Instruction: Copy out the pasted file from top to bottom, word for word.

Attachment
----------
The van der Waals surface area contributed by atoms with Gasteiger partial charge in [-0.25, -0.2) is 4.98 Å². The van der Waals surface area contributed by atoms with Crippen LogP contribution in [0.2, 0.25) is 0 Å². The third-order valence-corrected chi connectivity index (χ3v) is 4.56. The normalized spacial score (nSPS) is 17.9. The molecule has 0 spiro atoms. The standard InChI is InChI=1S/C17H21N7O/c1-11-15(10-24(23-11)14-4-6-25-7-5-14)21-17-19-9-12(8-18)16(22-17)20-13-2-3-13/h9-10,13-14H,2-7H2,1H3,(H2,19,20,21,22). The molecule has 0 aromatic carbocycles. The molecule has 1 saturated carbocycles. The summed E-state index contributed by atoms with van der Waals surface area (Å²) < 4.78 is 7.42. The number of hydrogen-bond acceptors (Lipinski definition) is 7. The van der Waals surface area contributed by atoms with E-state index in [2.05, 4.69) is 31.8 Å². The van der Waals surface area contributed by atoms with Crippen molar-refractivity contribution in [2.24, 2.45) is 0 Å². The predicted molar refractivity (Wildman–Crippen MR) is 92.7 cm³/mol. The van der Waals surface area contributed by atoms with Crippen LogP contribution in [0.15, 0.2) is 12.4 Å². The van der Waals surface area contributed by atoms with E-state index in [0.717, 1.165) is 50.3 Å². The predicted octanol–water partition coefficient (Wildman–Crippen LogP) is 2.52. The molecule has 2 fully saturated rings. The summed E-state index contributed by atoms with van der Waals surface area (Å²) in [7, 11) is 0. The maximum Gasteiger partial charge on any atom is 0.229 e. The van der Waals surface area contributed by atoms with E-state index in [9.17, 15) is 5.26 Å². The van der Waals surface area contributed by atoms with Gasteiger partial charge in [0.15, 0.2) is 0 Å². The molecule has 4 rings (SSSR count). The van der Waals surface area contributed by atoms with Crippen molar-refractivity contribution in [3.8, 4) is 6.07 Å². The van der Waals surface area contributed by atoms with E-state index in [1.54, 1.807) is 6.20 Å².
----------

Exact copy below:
The van der Waals surface area contributed by atoms with Gasteiger partial charge in [-0.25, -0.2) is 4.98 Å². The van der Waals surface area contributed by atoms with Crippen LogP contribution in [0.2, 0.25) is 0 Å². The third-order valence-corrected chi connectivity index (χ3v) is 4.56. The normalized spacial score (nSPS) is 17.9. The molecule has 0 spiro atoms. The standard InChI is InChI=1S/C17H21N7O/c1-11-15(10-24(23-11)14-4-6-25-7-5-14)21-17-19-9-12(8-18)16(22-17)20-13-2-3-13/h9-10,13-14H,2-7H2,1H3,(H2,19,20,21,22). The molecule has 0 aromatic carbocycles. The molecule has 1 saturated carbocycles. The summed E-state index contributed by atoms with van der Waals surface area (Å²) < 4.78 is 7.42. The number of hydrogen-bond acceptors (Lipinski definition) is 7. The van der Waals surface area contributed by atoms with E-state index in [2.05, 4.69) is 31.8 Å². The van der Waals surface area contributed by atoms with Crippen molar-refractivity contribution in [2.24, 2.45) is 0 Å². The predicted molar refractivity (Wildman–Crippen MR) is 92.7 cm³/mol. The van der Waals surface area contributed by atoms with Crippen LogP contribution in [0.15, 0.2) is 12.4 Å². The van der Waals surface area contributed by atoms with E-state index in [0.717, 1.165) is 50.3 Å². The predicted octanol–water partition coefficient (Wildman–Crippen LogP) is 2.52. The molecule has 2 fully saturated rings. The summed E-state index contributed by atoms with van der Waals surface area (Å²) in [7, 11) is 0. The maximum Gasteiger partial charge on any atom is 0.229 e. The van der Waals surface area contributed by atoms with E-state index in [9.17, 15) is 5.26 Å². The van der Waals surface area contributed by atoms with Gasteiger partial charge in [0.15, 0.2) is 0 Å². The molecule has 4 rings (SSSR count). The van der Waals surface area contributed by atoms with Crippen molar-refractivity contribution in [3.8, 4) is 6.07 Å². The van der Waals surface area contributed by atoms with E-state index in [1.54, 1.807) is 6.20 Å².